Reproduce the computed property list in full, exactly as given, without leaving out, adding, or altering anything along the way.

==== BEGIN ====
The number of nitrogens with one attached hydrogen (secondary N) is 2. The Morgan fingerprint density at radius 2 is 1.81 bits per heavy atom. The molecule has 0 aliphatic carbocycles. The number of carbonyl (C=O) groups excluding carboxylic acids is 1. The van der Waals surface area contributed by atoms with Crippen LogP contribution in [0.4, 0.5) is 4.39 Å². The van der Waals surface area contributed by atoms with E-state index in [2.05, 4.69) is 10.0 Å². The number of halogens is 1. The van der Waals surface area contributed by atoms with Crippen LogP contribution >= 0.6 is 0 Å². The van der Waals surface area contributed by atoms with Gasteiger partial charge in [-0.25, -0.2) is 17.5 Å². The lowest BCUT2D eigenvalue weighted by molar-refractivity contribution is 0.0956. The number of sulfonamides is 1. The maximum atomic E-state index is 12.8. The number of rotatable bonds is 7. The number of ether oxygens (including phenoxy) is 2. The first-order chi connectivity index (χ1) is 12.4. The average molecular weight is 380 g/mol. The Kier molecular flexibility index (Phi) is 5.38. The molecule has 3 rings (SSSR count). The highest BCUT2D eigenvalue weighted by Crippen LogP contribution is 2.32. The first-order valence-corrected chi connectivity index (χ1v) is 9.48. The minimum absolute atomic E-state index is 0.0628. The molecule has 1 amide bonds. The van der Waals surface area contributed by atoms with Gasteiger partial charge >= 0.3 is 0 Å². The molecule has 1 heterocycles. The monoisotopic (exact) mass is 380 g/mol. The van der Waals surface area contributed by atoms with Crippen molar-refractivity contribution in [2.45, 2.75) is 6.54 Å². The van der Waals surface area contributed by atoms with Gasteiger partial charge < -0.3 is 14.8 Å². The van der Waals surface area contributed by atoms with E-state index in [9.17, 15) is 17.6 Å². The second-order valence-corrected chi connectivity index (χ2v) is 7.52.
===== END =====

The number of nitrogens with one attached hydrogen (secondary N) is 2. The Morgan fingerprint density at radius 2 is 1.81 bits per heavy atom. The molecule has 0 aliphatic carbocycles. The number of carbonyl (C=O) groups excluding carboxylic acids is 1. The van der Waals surface area contributed by atoms with Crippen LogP contribution in [0.4, 0.5) is 4.39 Å². The van der Waals surface area contributed by atoms with E-state index in [2.05, 4.69) is 10.0 Å². The number of halogens is 1. The van der Waals surface area contributed by atoms with Crippen LogP contribution >= 0.6 is 0 Å². The van der Waals surface area contributed by atoms with Gasteiger partial charge in [-0.25, -0.2) is 17.5 Å². The lowest BCUT2D eigenvalue weighted by molar-refractivity contribution is 0.0956. The number of sulfonamides is 1. The maximum atomic E-state index is 12.8. The number of rotatable bonds is 7. The number of ether oxygens (including phenoxy) is 2. The first-order chi connectivity index (χ1) is 12.4. The average molecular weight is 380 g/mol. The Kier molecular flexibility index (Phi) is 5.38. The molecule has 3 rings (SSSR count). The highest BCUT2D eigenvalue weighted by Crippen LogP contribution is 2.32. The first-order valence-corrected chi connectivity index (χ1v) is 9.48. The minimum absolute atomic E-state index is 0.0628. The molecule has 1 amide bonds. The van der Waals surface area contributed by atoms with Gasteiger partial charge >= 0.3 is 0 Å². The molecule has 1 heterocycles. The monoisotopic (exact) mass is 380 g/mol. The van der Waals surface area contributed by atoms with Crippen molar-refractivity contribution in [2.45, 2.75) is 6.54 Å². The van der Waals surface area contributed by atoms with Gasteiger partial charge < -0.3 is 14.8 Å². The van der Waals surface area contributed by atoms with E-state index in [9.17, 15) is 17.6 Å². The second-order valence-corrected chi connectivity index (χ2v) is 7.52.